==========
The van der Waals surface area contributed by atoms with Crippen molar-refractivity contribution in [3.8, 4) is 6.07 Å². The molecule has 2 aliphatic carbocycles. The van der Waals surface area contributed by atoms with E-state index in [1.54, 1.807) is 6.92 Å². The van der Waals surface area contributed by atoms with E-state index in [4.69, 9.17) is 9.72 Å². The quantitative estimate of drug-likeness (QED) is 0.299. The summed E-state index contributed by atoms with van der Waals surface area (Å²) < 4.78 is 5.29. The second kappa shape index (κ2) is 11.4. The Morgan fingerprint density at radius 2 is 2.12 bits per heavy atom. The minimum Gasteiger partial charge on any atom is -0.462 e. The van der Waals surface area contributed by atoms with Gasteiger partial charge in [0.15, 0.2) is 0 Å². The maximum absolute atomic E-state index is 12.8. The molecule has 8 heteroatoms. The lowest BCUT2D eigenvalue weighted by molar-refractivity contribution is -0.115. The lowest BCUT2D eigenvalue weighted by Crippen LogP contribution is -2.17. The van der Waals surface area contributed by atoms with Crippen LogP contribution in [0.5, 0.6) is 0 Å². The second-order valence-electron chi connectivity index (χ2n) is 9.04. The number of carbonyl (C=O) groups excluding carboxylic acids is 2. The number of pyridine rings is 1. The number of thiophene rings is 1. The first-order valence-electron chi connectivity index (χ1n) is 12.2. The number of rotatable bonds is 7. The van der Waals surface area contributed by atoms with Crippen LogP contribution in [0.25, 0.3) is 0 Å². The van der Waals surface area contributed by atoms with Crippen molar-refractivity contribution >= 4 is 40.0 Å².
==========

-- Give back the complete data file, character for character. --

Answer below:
The van der Waals surface area contributed by atoms with Crippen molar-refractivity contribution in [3.8, 4) is 6.07 Å². The molecule has 2 aliphatic carbocycles. The van der Waals surface area contributed by atoms with E-state index in [1.54, 1.807) is 6.92 Å². The van der Waals surface area contributed by atoms with E-state index in [4.69, 9.17) is 9.72 Å². The quantitative estimate of drug-likeness (QED) is 0.299. The summed E-state index contributed by atoms with van der Waals surface area (Å²) < 4.78 is 5.29. The second kappa shape index (κ2) is 11.4. The Morgan fingerprint density at radius 2 is 2.12 bits per heavy atom. The minimum Gasteiger partial charge on any atom is -0.462 e. The van der Waals surface area contributed by atoms with Gasteiger partial charge in [0.15, 0.2) is 0 Å². The maximum absolute atomic E-state index is 12.8. The molecule has 8 heteroatoms. The lowest BCUT2D eigenvalue weighted by molar-refractivity contribution is -0.115. The lowest BCUT2D eigenvalue weighted by Crippen LogP contribution is -2.17. The van der Waals surface area contributed by atoms with Crippen LogP contribution in [0.5, 0.6) is 0 Å². The second-order valence-electron chi connectivity index (χ2n) is 9.04. The number of carbonyl (C=O) groups excluding carboxylic acids is 2. The number of pyridine rings is 1. The number of thiophene rings is 1. The first-order valence-electron chi connectivity index (χ1n) is 12.2. The number of rotatable bonds is 7. The van der Waals surface area contributed by atoms with Crippen LogP contribution in [0.25, 0.3) is 0 Å². The van der Waals surface area contributed by atoms with Crippen molar-refractivity contribution >= 4 is 40.0 Å².